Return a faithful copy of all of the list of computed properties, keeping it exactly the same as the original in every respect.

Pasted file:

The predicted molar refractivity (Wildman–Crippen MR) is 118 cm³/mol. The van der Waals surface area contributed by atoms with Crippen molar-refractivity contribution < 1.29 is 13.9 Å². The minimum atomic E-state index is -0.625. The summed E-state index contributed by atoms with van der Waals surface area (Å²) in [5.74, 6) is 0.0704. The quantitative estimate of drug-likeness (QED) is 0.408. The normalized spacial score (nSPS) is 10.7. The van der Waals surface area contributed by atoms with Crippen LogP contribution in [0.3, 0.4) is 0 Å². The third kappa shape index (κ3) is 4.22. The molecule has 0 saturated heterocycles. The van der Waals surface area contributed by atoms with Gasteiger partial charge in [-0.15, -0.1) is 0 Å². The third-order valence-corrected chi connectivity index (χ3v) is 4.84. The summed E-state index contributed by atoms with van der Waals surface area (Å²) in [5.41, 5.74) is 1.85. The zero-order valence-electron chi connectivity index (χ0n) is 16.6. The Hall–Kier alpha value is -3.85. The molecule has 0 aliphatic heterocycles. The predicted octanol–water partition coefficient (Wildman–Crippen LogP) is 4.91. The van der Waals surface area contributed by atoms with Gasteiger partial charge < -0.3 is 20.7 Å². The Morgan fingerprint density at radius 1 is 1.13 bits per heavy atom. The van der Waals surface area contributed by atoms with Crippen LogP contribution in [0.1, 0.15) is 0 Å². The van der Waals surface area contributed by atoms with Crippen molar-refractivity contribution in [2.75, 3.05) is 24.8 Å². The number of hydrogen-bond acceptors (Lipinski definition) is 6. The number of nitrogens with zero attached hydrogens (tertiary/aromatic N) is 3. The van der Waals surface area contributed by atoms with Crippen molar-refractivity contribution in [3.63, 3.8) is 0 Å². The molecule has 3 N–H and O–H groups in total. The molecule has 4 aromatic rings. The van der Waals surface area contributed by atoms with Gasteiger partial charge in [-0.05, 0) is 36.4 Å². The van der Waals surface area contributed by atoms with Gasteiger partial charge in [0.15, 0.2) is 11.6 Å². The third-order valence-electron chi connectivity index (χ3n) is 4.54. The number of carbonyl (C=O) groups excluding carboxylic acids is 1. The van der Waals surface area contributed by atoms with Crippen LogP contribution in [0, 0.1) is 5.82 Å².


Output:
The predicted molar refractivity (Wildman–Crippen MR) is 118 cm³/mol. The van der Waals surface area contributed by atoms with Crippen molar-refractivity contribution < 1.29 is 13.9 Å². The minimum atomic E-state index is -0.625. The summed E-state index contributed by atoms with van der Waals surface area (Å²) in [5.74, 6) is 0.0704. The quantitative estimate of drug-likeness (QED) is 0.408. The normalized spacial score (nSPS) is 10.7. The van der Waals surface area contributed by atoms with Crippen LogP contribution in [0.3, 0.4) is 0 Å². The third kappa shape index (κ3) is 4.22. The molecule has 0 saturated heterocycles. The van der Waals surface area contributed by atoms with Gasteiger partial charge in [-0.15, -0.1) is 0 Å². The third-order valence-corrected chi connectivity index (χ3v) is 4.84. The summed E-state index contributed by atoms with van der Waals surface area (Å²) in [5.41, 5.74) is 1.85. The zero-order valence-electron chi connectivity index (χ0n) is 16.6. The Hall–Kier alpha value is -3.85. The molecule has 0 aliphatic heterocycles. The predicted octanol–water partition coefficient (Wildman–Crippen LogP) is 4.91. The van der Waals surface area contributed by atoms with Gasteiger partial charge < -0.3 is 20.7 Å². The Morgan fingerprint density at radius 1 is 1.13 bits per heavy atom. The van der Waals surface area contributed by atoms with Crippen LogP contribution in [0.1, 0.15) is 0 Å². The van der Waals surface area contributed by atoms with Crippen molar-refractivity contribution in [2.75, 3.05) is 24.8 Å². The number of hydrogen-bond acceptors (Lipinski definition) is 6. The number of nitrogens with zero attached hydrogens (tertiary/aromatic N) is 3. The van der Waals surface area contributed by atoms with Crippen molar-refractivity contribution in [3.63, 3.8) is 0 Å². The molecule has 3 N–H and O–H groups in total. The molecule has 4 aromatic rings. The van der Waals surface area contributed by atoms with Gasteiger partial charge in [-0.05, 0) is 36.4 Å². The van der Waals surface area contributed by atoms with Gasteiger partial charge in [0.15, 0.2) is 11.6 Å². The third-order valence-electron chi connectivity index (χ3n) is 4.54. The number of carbonyl (C=O) groups excluding carboxylic acids is 1. The van der Waals surface area contributed by atoms with Crippen LogP contribution in [0, 0.1) is 5.82 Å².